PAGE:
LumberJocks

Double Duty Box Joint Jig

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Project by ChrisJ posted 01-10-2012 09:32 PM 4085 views 16 times favorited 11 comments Add to Favorites Watch

I wanted to try out some box joints on my router table so spent a little time designing a jig. It struck me that I might want to do more than one size of box joints but I didn’t really want to build 2 jigs. I noticed that the router bit is not centered in the table and so I could combine both a 1/4” and 1/2” jig in one. It took a few test pieces to figure out the pin system but both sides work great. The 1/4” side works best on wood that’s 1/2” thick or less, though I’ve tried it with 3/4” with some success—just takes a lot of cleaning up afterwards.

Pics 1-3 are the jig itself
Pic 4 & 5 are PO Box door “safes” (not banks) made using the jig’s 1/2” side (3/4” lumber)
Pic 6 is a frame for a bulletin board made using the 1/4” side (about 1/4” thick lumber)





11 comments so far

View Michael Wilson's profile

Michael Wilson

588 posts in 1795 days


#1 posted 01-10-2012 11:33 PM

Nicely done. I’ve got to get around to building myself one of these.

View Tokolosi's profile

Tokolosi

674 posts in 1660 days


#2 posted 01-11-2012 01:48 AM

There goes my saturday morning. Guess the lawn will have to wait. Have to build one of these now!!

Great looking jig

-- “There is nothing like looking, if you want to find something. You certainly usually find something, if you look, but it is not always quite the something you were after.” ~ JRR Tolkien

View a1Jim's profile

a1Jim

114925 posts in 2882 days


#3 posted 01-11-2012 04:07 AM

Good idea well done.

-- http://artisticwoodstudio.com Custom furniture

View TDSpade's profile

TDSpade

88 posts in 1720 days


#4 posted 01-11-2012 05:07 AM

I like this design as well. Are you using the miter slot at all?

-- For every expert, there is an equal and opposite expert.

View Ben's profile

Ben

302 posts in 1635 days


#5 posted 01-11-2012 05:44 AM

TDSpade, it looks to me like he has a guide that runs the edge of the table. If it had a miter bar, it would need to be switched to use the different sides

-- Welcome to downtown Coolsville, Population: US! --Hogarth Hughes

View JohnMeeley's profile

JohnMeeley

255 posts in 1638 days


#6 posted 01-11-2012 02:23 PM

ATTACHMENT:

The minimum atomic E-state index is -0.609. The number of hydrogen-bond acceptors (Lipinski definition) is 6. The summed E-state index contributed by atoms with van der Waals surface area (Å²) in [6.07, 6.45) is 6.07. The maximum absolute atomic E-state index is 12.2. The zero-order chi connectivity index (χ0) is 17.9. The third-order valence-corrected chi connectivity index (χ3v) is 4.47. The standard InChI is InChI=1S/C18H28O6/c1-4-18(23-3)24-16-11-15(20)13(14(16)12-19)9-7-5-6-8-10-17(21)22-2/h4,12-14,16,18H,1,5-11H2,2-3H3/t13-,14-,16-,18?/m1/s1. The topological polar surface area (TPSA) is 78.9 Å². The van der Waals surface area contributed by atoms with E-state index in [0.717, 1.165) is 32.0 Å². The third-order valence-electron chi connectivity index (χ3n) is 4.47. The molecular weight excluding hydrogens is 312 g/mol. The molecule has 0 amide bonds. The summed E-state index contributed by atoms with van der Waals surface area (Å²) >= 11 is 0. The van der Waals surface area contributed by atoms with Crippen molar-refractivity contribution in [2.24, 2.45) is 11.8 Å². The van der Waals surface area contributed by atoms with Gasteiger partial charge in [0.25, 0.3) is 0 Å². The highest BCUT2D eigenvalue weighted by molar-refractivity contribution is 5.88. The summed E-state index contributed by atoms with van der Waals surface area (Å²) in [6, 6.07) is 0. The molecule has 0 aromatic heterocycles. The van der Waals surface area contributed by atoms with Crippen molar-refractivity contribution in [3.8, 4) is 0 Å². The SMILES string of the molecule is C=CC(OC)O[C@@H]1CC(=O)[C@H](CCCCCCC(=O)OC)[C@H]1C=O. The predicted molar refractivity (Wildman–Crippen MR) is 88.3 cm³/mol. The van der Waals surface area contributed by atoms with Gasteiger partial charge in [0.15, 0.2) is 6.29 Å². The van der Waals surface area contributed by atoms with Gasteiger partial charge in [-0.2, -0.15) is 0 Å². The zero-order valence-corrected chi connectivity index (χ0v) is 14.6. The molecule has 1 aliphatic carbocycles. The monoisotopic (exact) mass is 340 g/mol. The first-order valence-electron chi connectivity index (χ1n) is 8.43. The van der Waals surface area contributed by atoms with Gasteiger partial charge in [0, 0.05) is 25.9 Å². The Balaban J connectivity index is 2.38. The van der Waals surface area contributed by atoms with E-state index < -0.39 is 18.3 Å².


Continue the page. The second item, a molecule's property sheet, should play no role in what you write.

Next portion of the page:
I like the idea a lot. I’ll be working on my own edition soon. I’ve been messing around with a TS jig, that I’ve scrapped because of the inconvenience of blade changes midstream. Now if I’ll just get down to it, I’ll have fodder for my first post.

-- "The greatest pleasure in life is doing what others say you cannot do."-Walter Bagehot

View BinghamtonEd's profile

BinghamtonEd

2253 posts in 1674 days


#7 posted 01-11-2012 03:10 PM

Very nice, I might have to make one of these this weekend!

-- - The mightiest oak in the forest is just a little nut that held its ground.

View PaBull's profile

PaBull

951 posts in 2969 days


#8 posted 01-11-2012 05:40 PM

I like that two sided aspect of your jig, very clever!

-- rhykenologist and plant grower

View ChrisJ's profile

ChrisJ

55 posts in 2124 days


#9 posted 01-11-2012 06:04 PM

TDSpade, Ben is right. It doesn’t use the miter slot, it has a guide on each side that runs along the side of the table.

View Backwood's profile

Backwood

35 posts in 1638 days


#10 posted 01-11-2012 07:55 PM

Great idea!! (slapping forehead)Why didn’t I think of that? Since I left off the miter slot on my router table, I now see how I can build a box joint sled. Thanks a million!!

View TDSpade's profile

TDSpade

88 posts in 1720 days


#11 posted 01-12-2012 05:18 AM

Thanks Chris, I didn’t see the guide on the other side. This is timely for me as I have been looking at different designs of box joint jigs on the web. I think this one will work for me.

-- For every expert, there is an equal and opposite expert.

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